Boston-Power, which has created a refined, high-energy version of the classic lithium-ion battery cell, has raised $60 million more in a fifth round of funding, bringing the total raised by the company to $185 million.

And even though that might sound like an astronomical amount of money, Boston-Power will likely need more. The company currently has the manufacturing capacity to produce 10 megawatt-hours' worth of batteries a month, CEO Christina Lampe-Onnerud said in a phone interview. But over the next four years, it wants to expand to 100 megawatt hours a month.

"If we can graduate to 100 megawatt-hours a month, then we will be a significant player," she explained.

The new funds will help the company expand capacity to some degree, but Boston-Power will also use the money to hire researchers to improve "the handshake between the battery and the application," she said.

Welcome to the world of hardware manufacturing. A number of startups like Boston-Power, A123 Systems and EnerDel have emerged over the last decade with batteries that they claim can provide better performance for notebooks and electric cars than those produced by conglomerates like Panasonic, Sony or LG Chem.

The incumbents, however, have size in their favor. The conglomerates have been producing lithium-ion batteries since the early 1990s and have large factory footprints and robust engineering staffs. Panasonic, for instance, supplies nickel batteries for the Toyota Prius and sells lithium batteries to Tesla Motors. As a result of their size and established reputations, incumbents like Dow Kokam and LG Chem won a substantial portion of the grants under the American Recovery and Reinvestment Act. (Boston-Power applied but did not get funds.)

Boston-Power has its share of premier clients, too. Hewlett-Packard, for instance, sells battery packs from the company as an upgrade to many business notebooks. HP also came out with a high-end consumer notebook for the European market late last year, which sold quite well. Still, "we don't have the production capacity yet to be their mainstream supplier," Lampe-Onnerud said.

"We have shipped 100 percent on time with zero returns. This is unheard of in this industry," she added. "Our sales volume is larger than we can handle."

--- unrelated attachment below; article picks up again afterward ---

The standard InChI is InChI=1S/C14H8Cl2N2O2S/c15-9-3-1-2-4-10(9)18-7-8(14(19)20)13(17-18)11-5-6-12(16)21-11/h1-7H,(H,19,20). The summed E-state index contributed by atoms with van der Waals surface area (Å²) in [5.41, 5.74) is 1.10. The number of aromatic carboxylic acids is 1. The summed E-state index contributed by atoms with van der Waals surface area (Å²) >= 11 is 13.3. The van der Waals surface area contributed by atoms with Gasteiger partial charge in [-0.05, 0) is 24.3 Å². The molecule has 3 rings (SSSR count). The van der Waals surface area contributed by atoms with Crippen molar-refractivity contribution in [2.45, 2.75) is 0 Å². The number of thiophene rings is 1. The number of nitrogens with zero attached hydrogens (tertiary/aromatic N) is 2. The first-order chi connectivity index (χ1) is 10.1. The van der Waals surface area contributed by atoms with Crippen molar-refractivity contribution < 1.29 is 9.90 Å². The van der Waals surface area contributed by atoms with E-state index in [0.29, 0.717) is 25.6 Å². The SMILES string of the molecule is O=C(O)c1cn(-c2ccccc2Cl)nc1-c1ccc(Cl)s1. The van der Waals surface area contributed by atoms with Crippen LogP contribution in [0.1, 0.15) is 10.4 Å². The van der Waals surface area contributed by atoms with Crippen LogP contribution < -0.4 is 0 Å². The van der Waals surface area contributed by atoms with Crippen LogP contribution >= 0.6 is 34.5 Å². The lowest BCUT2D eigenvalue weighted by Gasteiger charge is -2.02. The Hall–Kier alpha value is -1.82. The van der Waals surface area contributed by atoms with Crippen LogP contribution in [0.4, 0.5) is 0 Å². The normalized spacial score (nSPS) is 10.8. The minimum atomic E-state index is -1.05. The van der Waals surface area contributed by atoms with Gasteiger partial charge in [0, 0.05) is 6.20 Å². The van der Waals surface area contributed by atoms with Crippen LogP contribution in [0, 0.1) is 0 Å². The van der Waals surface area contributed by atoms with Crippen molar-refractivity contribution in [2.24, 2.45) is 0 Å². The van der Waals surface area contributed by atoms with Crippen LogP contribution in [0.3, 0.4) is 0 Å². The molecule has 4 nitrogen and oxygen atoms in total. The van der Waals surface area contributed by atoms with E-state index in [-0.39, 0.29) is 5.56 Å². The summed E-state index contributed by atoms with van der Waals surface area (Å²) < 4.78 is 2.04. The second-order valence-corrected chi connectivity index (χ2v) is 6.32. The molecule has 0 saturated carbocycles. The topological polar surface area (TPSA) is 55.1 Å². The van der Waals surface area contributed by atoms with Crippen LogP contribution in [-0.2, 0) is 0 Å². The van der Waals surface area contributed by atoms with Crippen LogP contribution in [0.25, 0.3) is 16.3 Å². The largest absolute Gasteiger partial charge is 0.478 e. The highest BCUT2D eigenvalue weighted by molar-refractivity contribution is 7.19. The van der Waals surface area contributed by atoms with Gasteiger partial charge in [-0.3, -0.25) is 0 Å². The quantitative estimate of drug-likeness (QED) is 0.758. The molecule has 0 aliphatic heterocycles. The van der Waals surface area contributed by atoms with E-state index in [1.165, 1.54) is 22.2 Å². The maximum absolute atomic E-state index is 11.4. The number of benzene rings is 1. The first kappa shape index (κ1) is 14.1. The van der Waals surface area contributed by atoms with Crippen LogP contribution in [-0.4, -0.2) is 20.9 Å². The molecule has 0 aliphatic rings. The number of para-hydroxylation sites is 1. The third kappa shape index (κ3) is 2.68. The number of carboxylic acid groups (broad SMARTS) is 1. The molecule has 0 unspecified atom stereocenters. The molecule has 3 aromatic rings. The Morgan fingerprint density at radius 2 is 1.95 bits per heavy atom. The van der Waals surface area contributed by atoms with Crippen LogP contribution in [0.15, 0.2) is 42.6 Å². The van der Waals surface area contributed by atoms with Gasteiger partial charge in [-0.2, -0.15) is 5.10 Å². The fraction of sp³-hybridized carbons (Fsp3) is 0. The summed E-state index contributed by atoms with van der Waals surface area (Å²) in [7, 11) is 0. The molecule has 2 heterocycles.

Later this year, ASUS, a contract manufacturer-turned-name-brand-notebook-maker, will come out with a line of business notebooks sporting Boston-Power batteries.

Saab has also agreed to use Boston-Power's batteries in its electric car projects. Saab, which General Motors sold to Spyker earlier this year for $400 million, will come out with a prototype later this year.

If Saab moves forward with its car, it could soak up 30 million to 60 million megawatt hours' worth of batteries a month, she added.

How does Boston-Power, founded in 2005, compare to its startup peers? A123 Systems, which went public last year but continues to report financial losses, has landed deals to supply batteries to Fiat, as well as Fisker Automotive. (As part of the Fisker deal, A123 also invested $35 million in Fisker.) EnerDel invested in Think and will supply the Norwegian car company with batteries.

Imara, which had developed a novel cathode that grew out of research conducted by SRI earlier in the decade, received millions from VCs. It went out of business late last year, so Boston-Power is doing a lot better than them.

Boston-Power differs in many respects from some of the other lithium-ion battery startups that have emerged in recent years. Rather than develop batteries with new types of chemistries like lithium titanate or lithium phosphate, Boston concentrates on familiar lithium cobalt chemistry, the same sort of battery chemistry found in notebook cells. (The cobalt part refers to materials in the battery's electrodes.)

But don't notebooks blow up occasionally? Yes. The company's secret sauce is quality control: It has fine-tuned the casing, the anode, the cathode and other systems inside the battery. In the end, this results in a battery that can last three years, or 1,000 charging cycles, before the battery's capacity to hold power becomes substantially diminished. Conventional lithium-ion batteries might only go 300 cycles or fewer before performance begins to decline.

A car battery built around Boston-Power's cells will last eight to ten years, she said, which is much longer than normal.